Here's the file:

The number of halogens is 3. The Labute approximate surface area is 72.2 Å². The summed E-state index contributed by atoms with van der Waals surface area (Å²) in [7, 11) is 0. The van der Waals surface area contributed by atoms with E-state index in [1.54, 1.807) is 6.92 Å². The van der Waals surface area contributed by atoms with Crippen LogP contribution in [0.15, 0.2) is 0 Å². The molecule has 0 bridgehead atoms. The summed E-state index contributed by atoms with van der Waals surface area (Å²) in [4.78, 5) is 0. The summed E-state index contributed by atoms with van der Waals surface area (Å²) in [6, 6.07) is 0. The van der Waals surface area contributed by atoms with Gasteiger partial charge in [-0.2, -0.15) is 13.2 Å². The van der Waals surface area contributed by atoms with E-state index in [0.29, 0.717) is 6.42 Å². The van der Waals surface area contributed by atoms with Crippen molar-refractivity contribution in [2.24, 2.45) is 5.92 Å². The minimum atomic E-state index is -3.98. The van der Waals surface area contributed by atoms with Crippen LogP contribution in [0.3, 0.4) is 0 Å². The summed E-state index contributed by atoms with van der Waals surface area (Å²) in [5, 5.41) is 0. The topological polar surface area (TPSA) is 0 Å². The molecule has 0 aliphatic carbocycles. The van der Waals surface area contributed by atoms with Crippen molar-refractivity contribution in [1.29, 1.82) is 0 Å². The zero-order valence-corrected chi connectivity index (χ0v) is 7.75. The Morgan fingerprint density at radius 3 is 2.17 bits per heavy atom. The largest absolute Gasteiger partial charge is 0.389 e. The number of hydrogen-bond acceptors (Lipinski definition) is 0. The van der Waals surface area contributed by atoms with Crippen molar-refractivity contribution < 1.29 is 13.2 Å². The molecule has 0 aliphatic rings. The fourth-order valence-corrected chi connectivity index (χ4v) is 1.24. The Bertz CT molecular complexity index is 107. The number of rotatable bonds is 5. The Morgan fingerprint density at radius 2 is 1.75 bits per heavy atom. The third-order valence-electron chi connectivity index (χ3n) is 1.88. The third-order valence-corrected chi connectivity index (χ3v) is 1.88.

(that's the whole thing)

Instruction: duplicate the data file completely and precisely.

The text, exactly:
The number of halogens is 3. The Labute approximate surface area is 72.2 Å². The summed E-state index contributed by atoms with van der Waals surface area (Å²) in [7, 11) is 0. The van der Waals surface area contributed by atoms with E-state index in [1.54, 1.807) is 6.92 Å². The van der Waals surface area contributed by atoms with Crippen LogP contribution in [0.15, 0.2) is 0 Å². The molecule has 0 bridgehead atoms. The summed E-state index contributed by atoms with van der Waals surface area (Å²) in [4.78, 5) is 0. The summed E-state index contributed by atoms with van der Waals surface area (Å²) in [6, 6.07) is 0. The van der Waals surface area contributed by atoms with Gasteiger partial charge in [-0.2, -0.15) is 13.2 Å². The van der Waals surface area contributed by atoms with E-state index in [0.29, 0.717) is 6.42 Å². The van der Waals surface area contributed by atoms with Crippen molar-refractivity contribution in [2.24, 2.45) is 5.92 Å². The minimum atomic E-state index is -3.98. The van der Waals surface area contributed by atoms with Crippen LogP contribution in [0.3, 0.4) is 0 Å². The summed E-state index contributed by atoms with van der Waals surface area (Å²) in [5, 5.41) is 0. The topological polar surface area (TPSA) is 0 Å². The molecule has 0 aliphatic carbocycles. The van der Waals surface area contributed by atoms with Crippen molar-refractivity contribution in [1.29, 1.82) is 0 Å². The zero-order valence-corrected chi connectivity index (χ0v) is 7.75. The Morgan fingerprint density at radius 3 is 2.17 bits per heavy atom. The largest absolute Gasteiger partial charge is 0.389 e. The number of hydrogen-bond acceptors (Lipinski definition) is 0. The van der Waals surface area contributed by atoms with Crippen molar-refractivity contribution < 1.29 is 13.2 Å². The molecule has 0 aliphatic rings. The fourth-order valence-corrected chi connectivity index (χ4v) is 1.24. The Bertz CT molecular complexity index is 107. The number of rotatable bonds is 5. The Morgan fingerprint density at radius 2 is 1.75 bits per heavy atom. The third-order valence-electron chi connectivity index (χ3n) is 1.88. The third-order valence-corrected chi connectivity index (χ3v) is 1.88.